I’m nit-picking pretty hard right now because I really like Xombi and I enjoyed this particular issue a good deal; so this is just a little hair of a concern for me in contrast to a full-on attack on Rozum and Irving’s storytelling.

Just for the record, I believe that this comic has already had the plug pulled on it. So shame on you, comic readers! But that’s besides the point. Pass the orange juice, please?

Xombi is (c) Milestone Media Partners.

Side note: David Brothers and Gavin Jasper totally pulled this panel for Gavin’s “Week in Panels” column, stealing my thunder. Or, in the words of the panel’s own text: “I beat you to it.”

*shaking fist*


11 Jul
By Darryl Ayo

Madelyn Pryor was a comic character associated with the X-Men comic books. She appeared after Jean Grey’s death and looked a lot like her. Cyclops married her and they had a son together. A bunch of other stuff happened. But the important thing to me is that they got married and had a son.

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How to Write Comics; You’re Doing It Wrong

7 Jul
By Darryl Ayo

Here is my take and personal opinion. When I was first into it, I liked the idea of book-length comics telling one compete story each. But now, I look at regular comic books, superheroes and such and I part ways with all of that stuff. My big problem is that collections are a secondary market. They are collections and by definition, means they are comprised of previously “whole” parts.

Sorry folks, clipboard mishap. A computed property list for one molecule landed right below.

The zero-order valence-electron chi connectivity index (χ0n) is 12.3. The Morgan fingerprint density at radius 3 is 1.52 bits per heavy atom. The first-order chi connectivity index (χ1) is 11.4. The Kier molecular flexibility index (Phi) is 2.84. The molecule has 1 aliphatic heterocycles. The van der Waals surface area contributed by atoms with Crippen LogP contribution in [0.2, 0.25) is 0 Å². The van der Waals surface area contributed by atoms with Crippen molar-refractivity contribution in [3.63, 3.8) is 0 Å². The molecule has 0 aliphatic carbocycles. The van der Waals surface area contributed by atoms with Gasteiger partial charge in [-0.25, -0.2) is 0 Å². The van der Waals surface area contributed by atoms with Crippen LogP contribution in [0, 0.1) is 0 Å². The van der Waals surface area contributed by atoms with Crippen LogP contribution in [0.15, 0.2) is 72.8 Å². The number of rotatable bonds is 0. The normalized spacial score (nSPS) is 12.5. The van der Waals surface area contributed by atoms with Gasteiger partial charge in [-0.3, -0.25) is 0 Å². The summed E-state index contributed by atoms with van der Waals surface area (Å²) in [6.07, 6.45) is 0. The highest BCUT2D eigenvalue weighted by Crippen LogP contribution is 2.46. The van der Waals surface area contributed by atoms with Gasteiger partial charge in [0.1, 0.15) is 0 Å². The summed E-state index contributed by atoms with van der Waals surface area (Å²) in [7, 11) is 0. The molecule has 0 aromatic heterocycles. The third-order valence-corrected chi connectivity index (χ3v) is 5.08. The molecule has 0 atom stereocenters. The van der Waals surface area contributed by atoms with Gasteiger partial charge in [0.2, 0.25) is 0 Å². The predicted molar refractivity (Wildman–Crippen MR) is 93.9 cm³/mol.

My argument is–economic concerns of a given market aside (in this case, comics)–you create for the primary market. If you want a 120 page Superman comic, make a 120-page Superman comic. Don’t make it and send it out in pieces, ransom style. All of these superheroes today–the modern ones are written at 120-page stories, so they should just come to market as such.

However since the publishers prefer to bring these stories to market as 20-page magazines *first*, they should be aiming to put out the best 20-page magazines that they can muster.

X-Factor is (c) Marvel Entertainment

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Out of Office Automated Response

6 Jul
by Kevin Czap

The Rays

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Super Tuesday: A Real Girl

5 Jul
By Darryl Ayo

Discussion of superhero comics is a near-pointless endeavor, yet one which I am magnetically drawn to. One thing about superheroes that I like is that they have a generally wide reach. Another thing is that I never feel quite like I’m dumping on somebody’s personal heart-and-soul when I have a problem with a superhero comic. Discussion is much more open in this genre than in alternative/indie comics, because let’s face it: people aside from other comic creators read superhero comics.


X-Factor # 221: by Peter David and Dennis Calero. Marvel Comics, 2011.

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Happy July 4th, Americans!

4 Jul
By Darryl Ayo


Once upon a time, on this very day, the United States kicked the United Kingdom right the hell out of these here colonies. We celebrate by blowing shit up.





Freestyle Friday: whatever comes to mind

1 Jul
By Darryl Ayo


Man, there’s this lady at my job who says/sings this song every other day. I’ve never heard the song before just now. Figures it’d be the hippity-hop music.